Wednesday, May 15, 2013

PreDiabetes and Me

This past February I was diagnosed as prediabetic, which is something that I never saw coming! Whilst researching on the subject, I've noticed that most websites are directed towards someone who is overweight, in their 50's and physically inactive. The first step in combating prediabetes/diabetes is to a) lose weight through diet and b) start exercising. I've found this frustrating because I don't need to lose weight; I'm 5'7 at 129lbs with a BMI of 20. I also exercise quite a lot, I get cranky when I don't sweat. So what have I been doing wrong?

Sometime last year I was experiencing a few of these symptoms and in January I decided to get checked out. I was surprised when my GP started probing me about diabetes in my family. Moi? They did a HbA1c test that measures your sugar levels over the past 2-3 months and a fasting glucose test that basically measures your glucose levels at a "resting state" without any food in the system. Both tests came back high. I initially was kind of worried, but assured myself that my high sugar state was a direct result of Thanksgiving, Christmas and my birthday. Denial, clearly.

The doctor decided to do a second round of tests a month later and I thought "right I'm gonna eat extra healthy between now and then." The tests came back with even higher readings than my first test. Damn! She said it boiled down to two things: genetics and diet. There is a history of diabetes in my family and I'm Latina, which means I'm prone to diabetes by default. Even if I adhere to a strict diabetic diet moving forward, I might develop Type 2 anyway. I met with a diabetic nurse and she gave me some great advice:

  • I should start following a diabetic diet and everyone should really
  • Carbs are good, but I need to monitor the kind I eat and how much I eat
  • Starchy vegetables like potatoes and corn should be treated like pasta on my plate
  • The Glycemic Index (GI) is a great guide to what carbs I should eat, limit, and avoid

Since then I've been reading so much about the subject, I've been drawing some interesting conclusions about my own lifestyle and some new facts:
  • Carbs are essential to a diabetic diet and should be part of every meal, but I wasn't sure how much was too much. I found this on Diabetes and Mindful Eating and realized that my meals have never been balanced this way:

  • Carbs should never be eaten alone and I do this all the time, especially at Breakfast and when snacking! Carbs cause your blood sugar levels to rise whereas fats and proteins have little to zero impact. So eating carbs with protein and fat will slow down the release of sugar into the blood. This is especially important if you want to eat a high GI carb as Livestrong explains. I love this snack idea by Wholefoods Market, the peanut butter (protein & good fat) helps counter balance the apple. Maybe leave out the chocolate chips.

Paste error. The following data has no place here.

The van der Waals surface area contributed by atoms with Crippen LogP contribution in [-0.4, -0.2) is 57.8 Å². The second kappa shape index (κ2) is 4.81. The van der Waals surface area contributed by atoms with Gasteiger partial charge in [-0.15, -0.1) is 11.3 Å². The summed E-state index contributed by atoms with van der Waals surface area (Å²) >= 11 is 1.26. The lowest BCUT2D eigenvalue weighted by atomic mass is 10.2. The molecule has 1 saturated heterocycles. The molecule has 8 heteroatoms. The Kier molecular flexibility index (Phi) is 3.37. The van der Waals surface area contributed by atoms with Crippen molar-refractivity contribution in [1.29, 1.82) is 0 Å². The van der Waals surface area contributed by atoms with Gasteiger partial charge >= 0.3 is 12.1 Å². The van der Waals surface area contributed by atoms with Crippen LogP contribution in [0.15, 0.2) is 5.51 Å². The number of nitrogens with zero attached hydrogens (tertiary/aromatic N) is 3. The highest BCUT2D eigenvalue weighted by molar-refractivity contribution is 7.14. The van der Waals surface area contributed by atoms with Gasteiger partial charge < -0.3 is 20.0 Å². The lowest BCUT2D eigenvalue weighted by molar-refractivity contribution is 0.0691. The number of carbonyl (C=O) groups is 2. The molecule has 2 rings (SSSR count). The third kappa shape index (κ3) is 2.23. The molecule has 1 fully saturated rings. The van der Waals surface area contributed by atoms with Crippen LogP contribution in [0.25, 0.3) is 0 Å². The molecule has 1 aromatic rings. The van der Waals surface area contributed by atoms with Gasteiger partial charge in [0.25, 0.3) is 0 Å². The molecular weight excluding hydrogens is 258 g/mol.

• Dried fruits and fruit juice are not the same as raw fruit. The sugar content is so concentrated that a little bit goes a long way. I always find that I can't just snack on a tablespoon or two of cranberries. I want to have a good handful, which is really bad.
  • Most fruits and vegetables are good and good for me so I don't need to worry too much. Potatoes, pumpkins, parsnips, watermelon (shocker, I know) and dates should be eaten with other food groups or once in a while.
  • And you know how recently I've been a big fan of gluten-free? Although GF grains like pure oats and quinoa are great; the gluten-free snacks, pasta and flour that I've been eating have been bad. Most of these products are made with rice, tapioca and potato flours that are low fiber and high GI, which sends my sugar levels soaring. I found this article on Livestrong to be helpful.
  • I don't have to give up chocolate and a few pieces of dark chocolate might be good for me. The best kind is extra dark like Green & Black's 85% and I love making a mocha with their sugar-free organic cocoa powder.

I've come to the conclusion that although I like to eat healthy most of the time, my diet has never really been balanced and has been carb heavy. I've always had a major sweet tooth so that doesn't help. It's been three months now since my doctor's appointment and I am slowly adopting the diabetic lifestyle. It's definitely a work in progress and hard, especially because I'm such a big foodie and have a big appetite. Also, I've always thought that if I overindulged that a hard gym session would make things okay. But that's not the case and I have to change some of my habits. It's so important especially because Hub and I will want to have babies soon and I'm at a risk of developing gestational diabetes and possibly becoming Type 2 diabetic after pregnancy. We are slowly making small changes and I've signed up for a Wholefoods cooking course, which is great for prediabetes and diabetes. Wish me luck!

(Top photo is a banana cream pie that I had for breakfast once. Probably washed it down with a cup of hot cocoa :(  Oops!)
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